Seven-year study of supplements found no change in disease risk,,,,
TUESDAY, Nov. 4 (HealthDay News) -- Taking folic acid or other B vitamin supplements won't lower your risk of cancer, new research shows.
However, the good news is that it won't increase your risk either, according to the study, which was published in the Nov. 5 issue of the Journal of the American Medical Association.
"In women at risk of cardiovascular disease, we found that folic acid, vitamin B6 and vitamin B12 had no beneficial or harmful effects on the risk of invasive cancer or breast cancer," said study author Dr. Shumin Zhang, an associate professor of medicine at Brigham and Women's Hospital and Harvard Medical School, in Boston.
Because adequate levels of folic acid in women have been proven to prevent serious birth defects, the government has mandated that folic acid be added to cereals and breads since January 1998, according to the U.S. Centers for Disease Control and Prevention.
Additionally, about one-third of U.S. adults take a daily multi-vitamin that contains folic acid, B6 and B12, according to the study. Some studies have suggested that supplements of these nutrients might be protective against cancer, though results have been inconsistent, according to background information in the study.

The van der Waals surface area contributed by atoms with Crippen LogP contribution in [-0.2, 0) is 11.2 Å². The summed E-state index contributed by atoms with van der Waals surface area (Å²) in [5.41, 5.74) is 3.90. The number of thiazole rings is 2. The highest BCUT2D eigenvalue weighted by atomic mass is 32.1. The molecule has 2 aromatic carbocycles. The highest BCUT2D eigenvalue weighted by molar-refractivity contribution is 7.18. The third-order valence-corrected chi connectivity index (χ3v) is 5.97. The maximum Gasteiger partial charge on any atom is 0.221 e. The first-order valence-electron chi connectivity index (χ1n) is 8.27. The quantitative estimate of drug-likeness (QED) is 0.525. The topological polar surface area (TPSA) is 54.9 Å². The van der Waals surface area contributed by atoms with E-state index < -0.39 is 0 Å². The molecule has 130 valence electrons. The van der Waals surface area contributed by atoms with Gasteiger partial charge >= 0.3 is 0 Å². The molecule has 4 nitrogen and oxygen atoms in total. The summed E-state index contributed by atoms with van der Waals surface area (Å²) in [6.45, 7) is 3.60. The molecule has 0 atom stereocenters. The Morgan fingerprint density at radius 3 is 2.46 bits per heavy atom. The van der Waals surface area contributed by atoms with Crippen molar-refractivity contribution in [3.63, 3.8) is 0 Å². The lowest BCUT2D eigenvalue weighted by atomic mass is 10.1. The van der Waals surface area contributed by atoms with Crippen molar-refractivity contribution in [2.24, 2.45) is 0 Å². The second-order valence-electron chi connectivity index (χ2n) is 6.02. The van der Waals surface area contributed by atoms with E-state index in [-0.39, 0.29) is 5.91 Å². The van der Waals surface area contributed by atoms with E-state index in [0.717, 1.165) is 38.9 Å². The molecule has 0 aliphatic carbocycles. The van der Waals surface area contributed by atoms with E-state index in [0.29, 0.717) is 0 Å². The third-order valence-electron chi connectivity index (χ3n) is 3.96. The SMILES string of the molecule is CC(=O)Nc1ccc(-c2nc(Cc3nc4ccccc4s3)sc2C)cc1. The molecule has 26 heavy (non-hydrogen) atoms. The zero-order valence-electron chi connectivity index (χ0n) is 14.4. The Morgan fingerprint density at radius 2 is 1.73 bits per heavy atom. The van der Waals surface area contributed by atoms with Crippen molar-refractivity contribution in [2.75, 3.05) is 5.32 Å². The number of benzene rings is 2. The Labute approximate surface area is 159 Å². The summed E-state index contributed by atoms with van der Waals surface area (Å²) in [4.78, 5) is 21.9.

One study even suggested that such supplements might raise the risk of cancer.
To address these concerns, Zhang and colleagues reviewed data on 5,442 women who participated in the Women's Antioxidant and Folic Acid Cardiovascular Study. All of the women were over 42 years old, and had either preexisting cardiac disease or three or more risk factors for heart disease.
The study participants were randomly assigned to receive either a supplement containing 2.5 milligrams (mg) of folic acid, 50 mg of vitamin B6 and 1 mg of vitamin B12, or a placebo. The study lasted 7.3 years, from April 1998
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